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Bhujangasana (Sanskrit pronunciation: [bʱʊ.ɟ͡ʝəŋ.gɑːsə.nə];[1] Sanskrit: भुजङ्गासन; IAST: Bhujaṅgāsana) or Cobra Pose[2] is a back-bending asana in hatha yoga.[3]


The name comes from the Sanskrit words bhujanga meaning "snake" or "serpent" and asana (आसन) meaning "posture" or "seat".

From a prone position with palms and legs on the floor, the chest is lifted. This asana resembles a serpent with its hood raised. Cobra Pose or Bhujangasana is part of the sequence of yoga postures in Padma Sadhana and Surya Namaskar or Sun Salutation. Bhujangasana is pronounced as BHU-jung-AAHS-uh-nuh. Bhujang = Snake (Cobra); Asana = Posture or Pose

To get into this position, come onto the ground on your stomach. Place both palms under the shoulders. Draw your elbows towards your side body. Keeping the gaze down towards your mat, maintain a neutral neck. As you inhale, push down through the palms and lift the chest, engaging the core and lifting the quads off the ground. Tops of the feet should still press into the ground. The neck remains neutral and the gaze stays on the ground.[citation needed]


Bhujangasana may strengthen the spine, stretch the chest, shoulders, and abdomen, firm the buttocks, remove lethargy relieve stress and fatigue and makes practitioner active. Traditional texts say that Bhujangasana increases body heat, destroys disease, and awakens kundalini. The practitioner gets benefited by the qualities that a cobra have i.e. a good digestion, supple body, activeness, and longevity.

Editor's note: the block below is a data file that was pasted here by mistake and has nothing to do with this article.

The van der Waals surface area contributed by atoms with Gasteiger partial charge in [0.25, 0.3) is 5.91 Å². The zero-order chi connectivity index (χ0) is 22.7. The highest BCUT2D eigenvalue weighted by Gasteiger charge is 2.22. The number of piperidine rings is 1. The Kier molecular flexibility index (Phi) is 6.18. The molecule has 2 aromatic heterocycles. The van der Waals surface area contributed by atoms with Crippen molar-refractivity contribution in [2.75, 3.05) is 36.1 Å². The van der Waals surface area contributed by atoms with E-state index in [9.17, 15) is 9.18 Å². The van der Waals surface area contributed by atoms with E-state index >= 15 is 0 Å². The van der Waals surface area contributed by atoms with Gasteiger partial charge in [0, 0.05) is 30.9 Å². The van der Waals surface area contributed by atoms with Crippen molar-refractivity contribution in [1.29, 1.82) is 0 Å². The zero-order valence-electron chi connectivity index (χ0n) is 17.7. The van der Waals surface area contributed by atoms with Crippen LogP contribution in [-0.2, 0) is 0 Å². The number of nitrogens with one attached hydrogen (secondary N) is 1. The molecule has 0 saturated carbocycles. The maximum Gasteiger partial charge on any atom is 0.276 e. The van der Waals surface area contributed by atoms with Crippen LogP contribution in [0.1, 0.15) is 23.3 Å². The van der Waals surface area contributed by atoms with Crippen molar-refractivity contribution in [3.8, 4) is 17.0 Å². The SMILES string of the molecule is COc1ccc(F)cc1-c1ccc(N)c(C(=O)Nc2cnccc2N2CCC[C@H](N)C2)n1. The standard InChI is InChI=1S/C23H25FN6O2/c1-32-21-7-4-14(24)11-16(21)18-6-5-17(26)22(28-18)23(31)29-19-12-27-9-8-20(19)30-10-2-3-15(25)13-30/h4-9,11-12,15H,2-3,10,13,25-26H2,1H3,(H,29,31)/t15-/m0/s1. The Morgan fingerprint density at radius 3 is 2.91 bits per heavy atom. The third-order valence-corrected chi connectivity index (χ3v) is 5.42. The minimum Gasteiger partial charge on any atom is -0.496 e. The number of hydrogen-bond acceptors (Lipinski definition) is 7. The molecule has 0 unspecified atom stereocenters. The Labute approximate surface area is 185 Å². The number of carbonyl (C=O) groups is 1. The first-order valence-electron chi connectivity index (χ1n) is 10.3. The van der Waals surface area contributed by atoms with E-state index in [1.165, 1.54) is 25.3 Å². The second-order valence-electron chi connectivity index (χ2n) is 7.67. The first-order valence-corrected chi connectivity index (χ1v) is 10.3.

Common postural errors during this asana include overarching the neck and lower back. One recommendation is to keep the gaze directed down at the floor and focus on bringing movement into the area between the shoulder blades (the thoracic area, or middle back).[4]

Follow-up asanas[edit]

Bhujangasana is followed by Salabhasana. In Surya Namaskar, it precedes Adho Mukha Svanasana.

See also[edit]


  1. ^ Budilovsky, Joan; Adamson, Eve (2000). The complete idiot's guide to yoga (2 ed.). Penguin. p. 156. ISBN 978-0-02-863970-3. Retrieved 11 April 2011.
  2. ^ YJ Editors (28 August 2007). "Cobra Pose". Yoga Journal.
  3. ^ How To Do Cobra Pose
  4. ^ Yoga for Chronic Pain, Part I, By Timothy McCall, M.D.

Further reading[edit]

External links[edit]